Archive for the ‘Web startups’ Category

A cup of tea

“Simplicity is the ultimate sophistication”

Leonardo Da Vinci

Before writing this post I began jotting down a brief plan for what I would write on the topic of “scalable simplicity”. I soon realized that my post was going to amount to thousands of words, and that I’d be pulling in references from art, science, technology, and politics. Not very simple, right? Hence, I shall simplify, not wanting to contradict myself.

The word “simplicity” has many connotations – when applied to a product, it would be one which is easy to use, ergonomic, intuitive, and likely of a simple uniform design. When applied to business, it would be a brand which speaks to its customers clearly and purely, a business which is perceived by its customers as being understandable and uncomplicated, and one whose internal systems and processes allow for streamlined decision making, employee clarity, and unbridled creativity.

So what is scalable simplicity?

Scalable simplicity is my understanding that if you have something which is simple, and you intend to scale it (grow it), then the end result should retain and reflect the initial intention of simplicity which was brought forth to begin with. In short, “Grow your simple things so that their growth preserves their simplicity”.

In internet startups, most of us understand the need to simplify. Where possible we all embrace rapid development languages and frameworks such as Python, Django, Ruby, Rails, CakePHP…(the list goes on). We deploy our sites onto low cost, scalable servers such as Amazon Web Services and Google App Engine. In user interface design we opt for simple rather than complex. In startups, our goal is to launch early, usually on minimal capital and with a handful of people, and iterate, build, and in time, scale. We set ourselves up in simple and creative work spaces, with a mission statement on the wall which reads “Build a product that people love to use!”

 “Everything should be made as simple as possible, but not simpler”

Albert Einstein

So how do we retain simplicity, and scale it after the product has launched, the money starts rolling in from investors and customers, and we start hiring more and more people? To paraphrase Paul Graham from Y Combinator, you’ll never be as productive as when you’re a startup who has received their first injection of seed investment.  This is likely true because of the innate simplicity of startups. But how then do we prove Paul wrong? How do we ensure that productivity is replicated and retained as a startup grows, and that simplicity itself is scalable? I wish I could insert a tried and true law of scalable simplicity here, but alas, there is not one which exists. Instead, as internet startup entrepreneurs we’re forced to navigate the seas of simplicity using our internal compass.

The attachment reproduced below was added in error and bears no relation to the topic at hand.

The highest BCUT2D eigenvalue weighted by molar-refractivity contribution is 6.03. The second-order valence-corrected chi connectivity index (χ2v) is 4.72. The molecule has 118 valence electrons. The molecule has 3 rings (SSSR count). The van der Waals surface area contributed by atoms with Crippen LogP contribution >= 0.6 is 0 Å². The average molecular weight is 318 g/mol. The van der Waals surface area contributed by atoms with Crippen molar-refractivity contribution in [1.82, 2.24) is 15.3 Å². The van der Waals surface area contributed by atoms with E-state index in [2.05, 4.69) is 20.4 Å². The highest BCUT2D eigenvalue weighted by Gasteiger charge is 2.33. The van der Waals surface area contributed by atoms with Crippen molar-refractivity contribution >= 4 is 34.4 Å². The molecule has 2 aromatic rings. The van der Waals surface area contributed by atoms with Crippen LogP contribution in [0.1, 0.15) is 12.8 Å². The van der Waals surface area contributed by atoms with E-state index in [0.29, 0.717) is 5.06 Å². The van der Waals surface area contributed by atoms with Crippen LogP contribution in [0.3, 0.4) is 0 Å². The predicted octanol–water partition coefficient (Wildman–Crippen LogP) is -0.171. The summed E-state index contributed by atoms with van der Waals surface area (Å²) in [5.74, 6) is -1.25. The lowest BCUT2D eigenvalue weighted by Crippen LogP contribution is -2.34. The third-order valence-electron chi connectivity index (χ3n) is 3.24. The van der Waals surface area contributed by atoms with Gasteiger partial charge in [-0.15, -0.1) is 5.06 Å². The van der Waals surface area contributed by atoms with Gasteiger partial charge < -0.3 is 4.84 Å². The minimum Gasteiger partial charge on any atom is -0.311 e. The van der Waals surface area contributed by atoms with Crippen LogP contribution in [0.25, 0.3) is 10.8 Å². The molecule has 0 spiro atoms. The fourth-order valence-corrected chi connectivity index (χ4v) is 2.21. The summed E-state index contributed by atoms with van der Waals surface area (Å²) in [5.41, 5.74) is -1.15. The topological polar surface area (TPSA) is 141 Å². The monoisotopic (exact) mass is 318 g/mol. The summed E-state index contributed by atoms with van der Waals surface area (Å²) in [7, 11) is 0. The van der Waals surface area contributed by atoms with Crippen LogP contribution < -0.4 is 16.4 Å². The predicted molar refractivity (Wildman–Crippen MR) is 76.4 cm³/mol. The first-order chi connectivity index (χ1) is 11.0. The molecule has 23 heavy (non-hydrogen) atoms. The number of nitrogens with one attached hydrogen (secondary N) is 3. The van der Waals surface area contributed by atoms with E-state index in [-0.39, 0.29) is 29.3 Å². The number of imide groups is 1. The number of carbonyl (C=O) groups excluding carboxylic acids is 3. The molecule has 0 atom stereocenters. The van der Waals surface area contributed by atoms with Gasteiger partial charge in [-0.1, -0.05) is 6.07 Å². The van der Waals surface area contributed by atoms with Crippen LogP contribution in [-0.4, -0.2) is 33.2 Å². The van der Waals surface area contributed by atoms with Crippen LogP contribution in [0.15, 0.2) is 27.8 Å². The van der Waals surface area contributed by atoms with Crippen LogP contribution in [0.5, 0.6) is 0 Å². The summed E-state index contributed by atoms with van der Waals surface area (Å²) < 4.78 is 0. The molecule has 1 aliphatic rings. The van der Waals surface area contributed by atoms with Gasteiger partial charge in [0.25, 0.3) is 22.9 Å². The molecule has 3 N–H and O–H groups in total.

We’ll focus on why we do what you do, because people don’t buy what you do, they buy WHY you do it. We’ll assess decisions based on the value they add to the company, as well as the accompanying complexity, because if complexity outweighs value, then the decision to proceed should be forfeited.

We’ll keep managerial layers to a minimum, ensuring that decision making never needs to travel across more than 1 layer for approval. And if it does, then we’ll empower the people at lower layers to make decisions.

We’ll nurture creativity, and then assess the appropriateness of integrating new product features in relevance to the company’s vision. Sometimes a new feature is best spun off as a separate product rather than being added in an attempt to enhance the existing core product.

We’ll be brave, and apply Antoine de Saint Exupéry’s concept: “It seems that perfection is reached not when there is nothing left to add, but when there is nothing left to take away”.

Whenever and wherever possible, we’ll have fun, and KISS!

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Taipei 101 Skyscraper - After Raining

For the past one and a half years I have had the pleasure of residing in Taiwan, one of Asia’s most exciting, innovative, and lovable countries. There’s one question I always like to ask myself when I arrive in a new country: “Is the entrepreneurial spirit alive in this place?”. Here in Taiwan, it most certainly is. In this post I will discuss Taiwan’s uniqueness within the global economy, and it’s strengths and weaknesses as a internet startup location. Please keep in mind that I am writing this from the perspective of an internet entrepreneur.

At the end of 2009 I found myself in Japan, after having lived in Indonesia for the previous two years. All the while I was, and continue to, conceptualize and build web and mobile products as CEO of Conceptuous. (As a side note, Indonesia is a viable startup location in its own right, and I aim to write a separate post discussing why soon). Whilst in Japan there seemed to be one common question which I was asked by both Japanese and traveling foreigners, and it was, “Have you been to Taiwan?”. My answer at that point was a surprising, “No, I haven’t. Why?”. The answers I received were almost always a variation of the following: